Never Forget: Vintage Photos From 1921 Tulsa Race Massacre Underscore The Lingering Devastation

Part of Greenwood District burned in Race Riots, Tulsa, Oklahoma, USA, June 1921

Source: Universal History Archive / Getty

UPDATED: 11 a.m. ET, May 31, 2023

An increasing number of Americans have been forced to come to grips with one of the country’s most racist black eyes — pun intended — as we approach the annual commemorations of the Tulsa Race Massacre in 1921 when white supremacists destroyed a thriving Black business district and killed hundreds of people in Oklahoma.

It was widely regarded as the worst single instance of violence by white people against Black people in the history of the United States of America.

MORE: The Tulsa Race Massacre And Making The Case For Reparations

It was 103 years ago on Friday and Saturday when mobs of angry, racist white people descended on the Greenwood section of Tulsa and strategically targeted Black people along with businesses and residences they built and worked and lived in that were part of Black Wall Street, as the area had come to be known for its historic financial success and overall prestige. Historians believe that Greenwood was likely the wealthiest Black community in the country at a time when that type of financial success was disproportionately restricted to white people.

The violence included deadly shootings and arson to 35 blocks of buildings, leaving bodies strewn in the streets and structures smoldering after being burned down to the ground.

Photos taken during the Tulsa Race Massacre’s 18 hours of violence as well as others captured in the hours, days, weeks, months and years since it took place underscore the devastation inflicted on Black Wall Street and its survivors, many of whom lost family members.

The end result has been 10 decades of the residual effects of the domestic terrorism that robbed generations of Black Tulsans of the type of accumulated wealth enjoyed by so many white Americans, including those who now own businesses and homes where Black Wall Street once stood.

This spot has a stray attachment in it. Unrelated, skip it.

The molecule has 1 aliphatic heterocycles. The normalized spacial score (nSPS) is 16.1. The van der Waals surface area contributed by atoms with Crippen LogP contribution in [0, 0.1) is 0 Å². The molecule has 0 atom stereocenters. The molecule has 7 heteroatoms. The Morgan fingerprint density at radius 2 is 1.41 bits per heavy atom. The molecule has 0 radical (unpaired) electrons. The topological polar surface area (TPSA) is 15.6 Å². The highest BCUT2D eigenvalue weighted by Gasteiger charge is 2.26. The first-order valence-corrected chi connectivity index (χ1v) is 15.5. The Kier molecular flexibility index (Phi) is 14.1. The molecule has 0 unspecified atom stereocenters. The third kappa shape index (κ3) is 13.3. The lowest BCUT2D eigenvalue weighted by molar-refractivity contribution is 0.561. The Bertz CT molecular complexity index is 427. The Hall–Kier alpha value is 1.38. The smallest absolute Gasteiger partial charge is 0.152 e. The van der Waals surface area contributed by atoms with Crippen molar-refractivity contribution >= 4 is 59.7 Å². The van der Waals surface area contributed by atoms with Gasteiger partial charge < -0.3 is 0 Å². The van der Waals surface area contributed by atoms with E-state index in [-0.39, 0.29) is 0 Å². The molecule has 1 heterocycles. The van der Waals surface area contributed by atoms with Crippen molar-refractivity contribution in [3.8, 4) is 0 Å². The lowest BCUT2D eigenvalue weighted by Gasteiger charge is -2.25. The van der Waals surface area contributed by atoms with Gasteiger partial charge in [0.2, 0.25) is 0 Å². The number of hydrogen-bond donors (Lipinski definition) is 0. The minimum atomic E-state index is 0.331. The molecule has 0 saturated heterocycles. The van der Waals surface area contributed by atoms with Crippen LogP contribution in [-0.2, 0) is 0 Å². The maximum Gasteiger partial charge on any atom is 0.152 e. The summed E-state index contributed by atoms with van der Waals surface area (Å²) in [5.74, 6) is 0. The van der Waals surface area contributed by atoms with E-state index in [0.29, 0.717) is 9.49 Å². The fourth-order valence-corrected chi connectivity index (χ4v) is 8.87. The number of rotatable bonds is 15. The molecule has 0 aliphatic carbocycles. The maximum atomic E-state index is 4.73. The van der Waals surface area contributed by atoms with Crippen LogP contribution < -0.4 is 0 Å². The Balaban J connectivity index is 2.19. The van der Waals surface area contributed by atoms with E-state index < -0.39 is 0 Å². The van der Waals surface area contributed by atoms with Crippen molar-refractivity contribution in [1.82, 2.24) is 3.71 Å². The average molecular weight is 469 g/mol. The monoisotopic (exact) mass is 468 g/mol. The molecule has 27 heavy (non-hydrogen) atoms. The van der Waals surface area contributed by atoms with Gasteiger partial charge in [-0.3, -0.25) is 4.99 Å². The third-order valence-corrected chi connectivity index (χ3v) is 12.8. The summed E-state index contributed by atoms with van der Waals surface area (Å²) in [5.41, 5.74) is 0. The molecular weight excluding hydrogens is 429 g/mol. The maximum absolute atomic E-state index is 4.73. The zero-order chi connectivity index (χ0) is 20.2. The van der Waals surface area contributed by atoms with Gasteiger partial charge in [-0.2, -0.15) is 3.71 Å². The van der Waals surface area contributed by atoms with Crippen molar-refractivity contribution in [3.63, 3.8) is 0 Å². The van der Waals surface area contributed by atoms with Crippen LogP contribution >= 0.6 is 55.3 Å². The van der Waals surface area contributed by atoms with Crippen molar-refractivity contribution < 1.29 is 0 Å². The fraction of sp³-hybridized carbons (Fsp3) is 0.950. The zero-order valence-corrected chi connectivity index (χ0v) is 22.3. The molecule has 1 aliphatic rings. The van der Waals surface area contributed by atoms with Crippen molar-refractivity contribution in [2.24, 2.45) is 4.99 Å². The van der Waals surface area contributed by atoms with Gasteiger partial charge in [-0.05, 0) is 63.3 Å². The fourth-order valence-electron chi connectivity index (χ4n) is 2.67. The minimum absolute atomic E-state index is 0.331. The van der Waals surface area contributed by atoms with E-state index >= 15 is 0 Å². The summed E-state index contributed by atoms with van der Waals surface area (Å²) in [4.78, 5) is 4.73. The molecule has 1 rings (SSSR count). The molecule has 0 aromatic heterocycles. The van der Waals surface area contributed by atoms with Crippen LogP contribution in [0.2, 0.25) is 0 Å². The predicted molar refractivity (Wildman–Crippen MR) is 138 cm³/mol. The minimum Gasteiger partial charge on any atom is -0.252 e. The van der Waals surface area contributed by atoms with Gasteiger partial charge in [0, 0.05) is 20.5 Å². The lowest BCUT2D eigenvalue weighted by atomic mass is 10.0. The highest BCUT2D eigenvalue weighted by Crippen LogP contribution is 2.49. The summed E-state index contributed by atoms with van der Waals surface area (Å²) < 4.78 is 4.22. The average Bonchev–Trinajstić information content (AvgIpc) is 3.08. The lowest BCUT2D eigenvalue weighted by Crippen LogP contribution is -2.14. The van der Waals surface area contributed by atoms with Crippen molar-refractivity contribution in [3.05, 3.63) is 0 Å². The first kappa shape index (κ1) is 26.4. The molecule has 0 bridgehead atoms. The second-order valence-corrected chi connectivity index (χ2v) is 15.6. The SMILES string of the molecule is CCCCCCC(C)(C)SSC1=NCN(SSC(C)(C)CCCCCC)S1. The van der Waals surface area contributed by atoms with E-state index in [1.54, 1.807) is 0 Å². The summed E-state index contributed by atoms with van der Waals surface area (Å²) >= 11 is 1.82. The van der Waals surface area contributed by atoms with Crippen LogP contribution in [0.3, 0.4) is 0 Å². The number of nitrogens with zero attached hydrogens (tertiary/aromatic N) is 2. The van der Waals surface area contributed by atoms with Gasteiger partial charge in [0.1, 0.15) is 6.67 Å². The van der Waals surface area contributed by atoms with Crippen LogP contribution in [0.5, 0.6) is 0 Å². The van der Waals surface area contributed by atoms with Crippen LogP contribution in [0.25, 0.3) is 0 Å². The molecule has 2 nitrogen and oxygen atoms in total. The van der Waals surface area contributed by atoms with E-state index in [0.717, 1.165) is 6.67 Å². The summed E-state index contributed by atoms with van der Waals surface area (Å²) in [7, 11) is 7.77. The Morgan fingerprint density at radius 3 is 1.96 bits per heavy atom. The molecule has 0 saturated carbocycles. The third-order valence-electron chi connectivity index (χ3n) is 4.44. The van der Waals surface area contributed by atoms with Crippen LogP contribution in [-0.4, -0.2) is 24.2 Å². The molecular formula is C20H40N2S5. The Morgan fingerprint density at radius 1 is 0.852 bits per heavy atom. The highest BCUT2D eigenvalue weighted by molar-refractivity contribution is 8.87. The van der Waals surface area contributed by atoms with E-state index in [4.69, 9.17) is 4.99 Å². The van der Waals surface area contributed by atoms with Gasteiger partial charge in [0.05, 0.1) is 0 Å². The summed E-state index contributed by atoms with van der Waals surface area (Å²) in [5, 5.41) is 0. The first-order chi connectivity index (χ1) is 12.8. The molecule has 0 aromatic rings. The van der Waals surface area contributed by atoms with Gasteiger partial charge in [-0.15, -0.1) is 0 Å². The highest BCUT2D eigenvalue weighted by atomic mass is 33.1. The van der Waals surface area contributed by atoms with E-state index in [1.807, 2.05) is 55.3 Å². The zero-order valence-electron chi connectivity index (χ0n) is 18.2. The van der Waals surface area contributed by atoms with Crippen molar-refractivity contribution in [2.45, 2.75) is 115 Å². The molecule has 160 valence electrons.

MORE: 100 Years After The Tulsa Race Massacre: Continuing The Fight For Equity, Equality, And Inclusion

Many parallels between then and now remain in place in the United States, including ongoing efforts by white supremacists to disenfranchise Black people in a number of ways, including and especially when it comes to laws surrounding elections that could bring about the type of change for which people have been fighting so long.

In an indication that the 1921 Tulsa Race Massacre was far from an anomaly, a mob of white supremacists stormed the U.S. Capitol in 2021 angered by the false premise that Donald Trump was the victim of election fraud waged by voters in cities with a sizeable Black voting contingency. That deadly violence came as the result of a lie.

Similarly, the Tulsa Race Massacre also reportedly came about following a white woman claiming she was raped by a Black man — an accusation that sparked the white supremacist-led death and destruction beginning May 31 and ending June 2, 1921.

The Brookings Institute estimated that the monetary damage done — and effectively lost — during the Tulsa Race Massacre is worth about $27 million in the present day. But a 2018 study found that the destruction caused losses that are closer to $200 million.

Now, 103 years later, the fight for descendants of Tulsa Race Massacre victims to receive reparations and other forms of restorative justice remains stronger than ever, however elusive it has been over the past 20 years since that proposal was first introduced.

Scroll down to see more devastating images from the immediate aftermath of the Tulsa Race Massacre of 1921.

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The post Never Forget: Vintage Photos From 1921 Tulsa Race Massacre Underscore The Lingering Devastation appeared first on NewsOne.

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